Plaque Psoriasis: Placebo Controlled and H2H Studies


Mark Lebwohl, MD: In reviewing the VOYAGE 1 and VOYAGE 2 trials of guselkumab for psoriasis, this is an IL-23 [interleukin-23] blocker. It is dramatically effective for psoriasis, and it beats placebo, of course, by a lot. But it also beats adalimumab by a lot. It’s a very effective treatment, and that came through loud and clear in the trials. As you look at the results of the trial, it gradually improves psoriasis but continues to improve it up through week 16. That benefit persists for a long time thereafter.

In the UltIMMa-1 and UltIMMa-2 trials, risankizumab was compared to ustekinumab, 1 of the most effective treatments we had over the past decade, and to placebo. Risankizumab was dramatically more effective than placebo and also significantly more effective than ustekinumab. Here again, it’s an IL-23 blocker that beats all of the comparators and reaches levels of improvement that we didn’t have before this.

The reSURFACE 1 and 2 studies looked at the comparison between tildrakizumab, a new IL-23 blocker, to etanercept and to placebo. There were 2 doses of tildrakizumab that were studied. Both were superior substantially to placebo and to etanercept. In this study, in contrast to the other IL-23 studies, they probably picked too early an endpoint because as you look at the studies, what you see happens is the patients treated with tildrakizumab continued to improve beyond week 12. Actually, even beyond week 16, those patients continued to get better.

But the primary endpoint that was selected was week 12. That was probably an error, and it may have been an error because Merck & Co, the company that ran the trials originally, did not have experience in psoriasis. They selected week 12, which was an old endpoint for old therapies that worked perhaps more quickly but at a time when initial studies were only being done for 12 weeks. Nowadays, most of the drugs we test actually look out to 16 weeks. Tildrakizumab’s package insert suffers from that. Had they looked 4 weeks later, they would have done a lot better. But in the reSURFACE 1 and 2 trials, still the drug is dramatically more effective than placebo and then etanercept. It actually continues to work in subsequent trials for years.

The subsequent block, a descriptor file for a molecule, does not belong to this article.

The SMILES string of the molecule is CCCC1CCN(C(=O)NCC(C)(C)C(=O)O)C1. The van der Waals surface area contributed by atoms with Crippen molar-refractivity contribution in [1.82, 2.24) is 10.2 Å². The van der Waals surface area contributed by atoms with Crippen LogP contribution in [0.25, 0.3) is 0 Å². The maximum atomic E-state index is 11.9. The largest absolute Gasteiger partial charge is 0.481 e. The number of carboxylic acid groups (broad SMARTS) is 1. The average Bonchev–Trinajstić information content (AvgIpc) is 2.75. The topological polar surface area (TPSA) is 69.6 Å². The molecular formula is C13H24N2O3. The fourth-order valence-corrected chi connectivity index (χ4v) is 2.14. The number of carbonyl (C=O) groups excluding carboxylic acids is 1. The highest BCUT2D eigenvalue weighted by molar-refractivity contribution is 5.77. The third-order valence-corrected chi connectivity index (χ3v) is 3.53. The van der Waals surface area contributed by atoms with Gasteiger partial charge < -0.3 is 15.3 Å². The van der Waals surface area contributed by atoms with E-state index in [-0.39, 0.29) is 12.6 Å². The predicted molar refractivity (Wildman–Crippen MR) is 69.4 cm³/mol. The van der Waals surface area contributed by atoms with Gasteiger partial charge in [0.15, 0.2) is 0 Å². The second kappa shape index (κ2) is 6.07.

I have quite a number of patients on tildrakizumab, and they are uniformly happy. I’ve had almost no patients, I think only 1 patient actually, stop using tildrakizumab of many that I have on the drug, for lack of efficacy. The drug not only works well but continues to work. One of the benefits it has, as do the other IL-23s, is it’s not given often. It’s given 4 times a year, and so this is a drug that makes patients’ lives as close to normal as possible. With only 4 shots a year, you basically go about your business the rest of your life. You don’t have to give yourself injections every week, or every 2 weeks, or every month, and you don’t even have to give yourself injections. They’re administered in the doctor’s office 4 times a year. That is a big advantage of this therapy over others.

One of the advantages of using IL-23 blockers that are administered in the office has over other treatments is an insurance advantage, particularly patients on Medicare where we can’t use various companies’ free drug programs, discounts, or coupons. Patients have to pay whatever the co-pay is. If the drug is administered through a pharmacy benefit, patients have to pay that pharmacy benefit. If they have Medicare Part D, there’s a donut hole which is usually a few thousand dollars, at least $5000. Patients have to pay that every year. Whereas if they get a drug that’s administered in the doctor’s office, it’s part of their medical benefit so that they don’t have to pay anything. It’s administered in the doctor’s office, as long as they have coinsurance that covers all of their visit.

With many of the drugs that we use in patients who are obese, which is part of the metabolic syndrome, the drugs simply don’t work as well. We see that over and over again with most of the drugs that we use, actually. The data from the tildrakizumab study show a very minor impact of weight on the response to therapy. Specifically in patients with or without metabolic syndrome, they still respond very well to tildrakizumab.

Transcript edited for clarity.

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